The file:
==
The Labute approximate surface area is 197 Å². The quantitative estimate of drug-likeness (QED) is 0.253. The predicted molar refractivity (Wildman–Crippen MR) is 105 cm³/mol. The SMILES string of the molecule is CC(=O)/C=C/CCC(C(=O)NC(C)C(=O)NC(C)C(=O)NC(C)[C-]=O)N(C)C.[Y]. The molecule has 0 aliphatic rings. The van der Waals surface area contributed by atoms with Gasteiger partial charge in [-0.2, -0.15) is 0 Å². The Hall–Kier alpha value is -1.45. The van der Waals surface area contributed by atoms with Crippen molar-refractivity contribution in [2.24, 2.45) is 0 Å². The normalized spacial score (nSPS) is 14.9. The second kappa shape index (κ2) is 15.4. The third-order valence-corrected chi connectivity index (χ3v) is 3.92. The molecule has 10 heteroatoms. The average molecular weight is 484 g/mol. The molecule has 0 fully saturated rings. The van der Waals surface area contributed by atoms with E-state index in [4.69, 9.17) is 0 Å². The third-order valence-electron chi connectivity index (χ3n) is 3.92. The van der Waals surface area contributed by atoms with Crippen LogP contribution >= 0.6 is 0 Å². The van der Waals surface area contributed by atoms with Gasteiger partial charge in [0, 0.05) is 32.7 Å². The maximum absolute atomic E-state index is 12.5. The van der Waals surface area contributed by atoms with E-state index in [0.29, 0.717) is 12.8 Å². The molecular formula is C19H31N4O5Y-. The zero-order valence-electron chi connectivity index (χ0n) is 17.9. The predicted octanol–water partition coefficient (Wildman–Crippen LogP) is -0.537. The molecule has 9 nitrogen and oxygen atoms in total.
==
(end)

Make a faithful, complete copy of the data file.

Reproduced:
The Labute approximate surface area is 197 Å². The quantitative estimate of drug-likeness (QED) is 0.253. The predicted molar refractivity (Wildman–Crippen MR) is 105 cm³/mol. The SMILES string of the molecule is CC(=O)/C=C/CCC(C(=O)NC(C)C(=O)NC(C)C(=O)NC(C)[C-]=O)N(C)C.[Y]. The molecule has 0 aliphatic rings. The van der Waals surface area contributed by atoms with Gasteiger partial charge in [-0.2, -0.15) is 0 Å². The Hall–Kier alpha value is -1.45. The van der Waals surface area contributed by atoms with Crippen molar-refractivity contribution in [2.24, 2.45) is 0 Å². The normalized spacial score (nSPS) is 14.9. The second kappa shape index (κ2) is 15.4. The third-order valence-corrected chi connectivity index (χ3v) is 3.92. The molecule has 10 heteroatoms. The average molecular weight is 484 g/mol. The molecule has 0 fully saturated rings. The van der Waals surface area contributed by atoms with E-state index in [4.69, 9.17) is 0 Å². The third-order valence-electron chi connectivity index (χ3n) is 3.92. The van der Waals surface area contributed by atoms with Crippen LogP contribution >= 0.6 is 0 Å². The van der Waals surface area contributed by atoms with Gasteiger partial charge in [0, 0.05) is 32.7 Å². The maximum absolute atomic E-state index is 12.5. The van der Waals surface area contributed by atoms with E-state index in [0.29, 0.717) is 12.8 Å². The molecular formula is C19H31N4O5Y-. The zero-order valence-electron chi connectivity index (χ0n) is 17.9. The predicted octanol–water partition coefficient (Wildman–Crippen LogP) is -0.537. The molecule has 9 nitrogen and oxygen atoms in total.